Factory-Sharpened Pencils

I love love love factory-sharpened pencils. They are so exotic. In most cases they come sharpened quite short, with these funky sandpaper grooves, in a way crank sharpeners at home cannot hope to emulate. Some pencils, such as Staedtler, seem to have been sharpened with something other than sandpaper, but it’s still very precise. A mystery.

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Pencils in our part of the world don’t usually come presharpened. To me this is commonsensical. They are a commercial product that the customer will eventually pay for, so shouldn’t he be entitled to it in its entirety? Why take a knife to something that will belong to someone else eventually? Who knows how s/he would like them to be sharpened? And the box gets dirty because of the graphite dust, and on top of that the lead may break, so the shop owner may get stuck with unsalable pencils or the buyer ends up with something he is less than satisfied with. In other words, Asians like their products pristine, unused and cellophane-wrapped, and the customer often assumes the risk in buying products he hasn’t had the opportunity to try out before the purchase. I’ve lived in countries where CDs were displayed unwrapped and without their discs, to be played at the customer’s request and bought afterwards. This would never happen in countries like Korea or Japan.

So it was refreshing to learn that the point of presenting pencils pre-sharpened in the West was to highlight how strong the lead was. The sharpened tip of pencils like the Faber-Castell Steno 9008 is indeed amazing! On another note, the differences in shape are interesting too. I don’t have enough factory-sharpened American pencils to provide an adequate sample size, but my theory is that in the past they used to be sharpened to a much longer cone than their German counterparts. Would it be too much to extrapolate from this that they may have been held or used differently – e.g. regarding pencil angle, pressure or writing speed? Hmmm…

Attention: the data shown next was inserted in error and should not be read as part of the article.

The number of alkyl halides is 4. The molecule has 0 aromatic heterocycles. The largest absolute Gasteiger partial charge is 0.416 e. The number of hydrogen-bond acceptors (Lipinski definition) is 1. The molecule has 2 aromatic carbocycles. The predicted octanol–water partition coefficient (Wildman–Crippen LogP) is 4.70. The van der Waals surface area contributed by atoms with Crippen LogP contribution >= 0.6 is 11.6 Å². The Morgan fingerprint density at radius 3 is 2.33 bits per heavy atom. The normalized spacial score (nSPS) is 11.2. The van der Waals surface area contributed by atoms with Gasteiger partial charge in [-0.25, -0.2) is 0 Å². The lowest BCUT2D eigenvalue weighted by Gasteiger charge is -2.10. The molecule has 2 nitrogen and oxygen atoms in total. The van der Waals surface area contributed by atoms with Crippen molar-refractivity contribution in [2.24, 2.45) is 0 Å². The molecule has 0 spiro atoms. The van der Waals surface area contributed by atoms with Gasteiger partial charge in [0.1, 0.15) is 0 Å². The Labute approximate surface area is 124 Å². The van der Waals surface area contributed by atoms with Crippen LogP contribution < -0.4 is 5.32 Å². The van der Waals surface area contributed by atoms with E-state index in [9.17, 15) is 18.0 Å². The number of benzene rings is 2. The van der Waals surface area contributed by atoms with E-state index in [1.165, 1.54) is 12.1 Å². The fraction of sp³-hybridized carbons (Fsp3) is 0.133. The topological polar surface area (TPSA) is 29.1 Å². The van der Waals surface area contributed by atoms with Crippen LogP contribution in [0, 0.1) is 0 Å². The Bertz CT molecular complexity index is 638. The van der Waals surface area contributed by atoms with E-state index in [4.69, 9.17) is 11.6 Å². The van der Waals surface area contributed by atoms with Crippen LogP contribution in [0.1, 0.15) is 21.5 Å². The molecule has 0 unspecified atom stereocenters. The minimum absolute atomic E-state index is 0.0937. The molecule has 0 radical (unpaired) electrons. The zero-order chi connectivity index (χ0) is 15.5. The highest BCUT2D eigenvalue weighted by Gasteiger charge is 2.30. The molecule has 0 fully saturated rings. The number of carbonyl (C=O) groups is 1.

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8 thoughts on “Factory-Sharpened Pencils

  1. An interesting observation! I like the photo and the arrangement of the pencils in the order of their point’s angle. The points of the two Eagle pencils look dangerous ;-) I’m not familiar with the tools which are used to sharpen the pencils at the factory but the bevels on some pencil points give me the impression that they have been made by rotating knifes, i. e. machine-whittled into shape.

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    1. I think you are right, but I didn’t know there were sharpening machines fitted with blades! It would be very interesting to see them in action. I love the way the Stenofix is sharpened :)

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